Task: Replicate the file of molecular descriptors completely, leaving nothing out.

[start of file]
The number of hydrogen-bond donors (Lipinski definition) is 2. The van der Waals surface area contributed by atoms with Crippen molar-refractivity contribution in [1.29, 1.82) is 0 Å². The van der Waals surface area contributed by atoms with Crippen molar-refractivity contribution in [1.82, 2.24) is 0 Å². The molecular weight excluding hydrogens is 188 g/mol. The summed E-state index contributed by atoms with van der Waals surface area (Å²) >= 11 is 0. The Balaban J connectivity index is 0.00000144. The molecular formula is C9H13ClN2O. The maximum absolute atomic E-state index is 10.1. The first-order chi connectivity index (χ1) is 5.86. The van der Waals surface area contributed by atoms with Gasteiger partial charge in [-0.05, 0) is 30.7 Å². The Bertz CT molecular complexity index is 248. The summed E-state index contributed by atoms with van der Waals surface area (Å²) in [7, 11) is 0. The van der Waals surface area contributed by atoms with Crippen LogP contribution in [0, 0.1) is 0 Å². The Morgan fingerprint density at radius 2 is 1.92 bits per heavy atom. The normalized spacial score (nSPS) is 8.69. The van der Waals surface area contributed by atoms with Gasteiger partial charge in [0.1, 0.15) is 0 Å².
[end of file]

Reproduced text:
The number of hydrogen-bond donors (Lipinski definition) is 2. The van der Waals surface area contributed by atoms with Crippen molar-refractivity contribution in [1.29, 1.82) is 0 Å². The van der Waals surface area contributed by atoms with Crippen molar-refractivity contribution in [1.82, 2.24) is 0 Å². The molecular weight excluding hydrogens is 188 g/mol. The summed E-state index contributed by atoms with van der Waals surface area (Å²) >= 11 is 0. The Balaban J connectivity index is 0.00000144. The molecular formula is C9H13ClN2O. The maximum absolute atomic E-state index is 10.1. The first-order chi connectivity index (χ1) is 5.86. The van der Waals surface area contributed by atoms with Gasteiger partial charge in [-0.05, 0) is 30.7 Å². The Bertz CT molecular complexity index is 248. The summed E-state index contributed by atoms with van der Waals surface area (Å²) in [7, 11) is 0. The van der Waals surface area contributed by atoms with Crippen LogP contribution in [0, 0.1) is 0 Å². The Morgan fingerprint density at radius 2 is 1.92 bits per heavy atom. The normalized spacial score (nSPS) is 8.69. The van der Waals surface area contributed by atoms with Gasteiger partial charge in [0.1, 0.15) is 0 Å².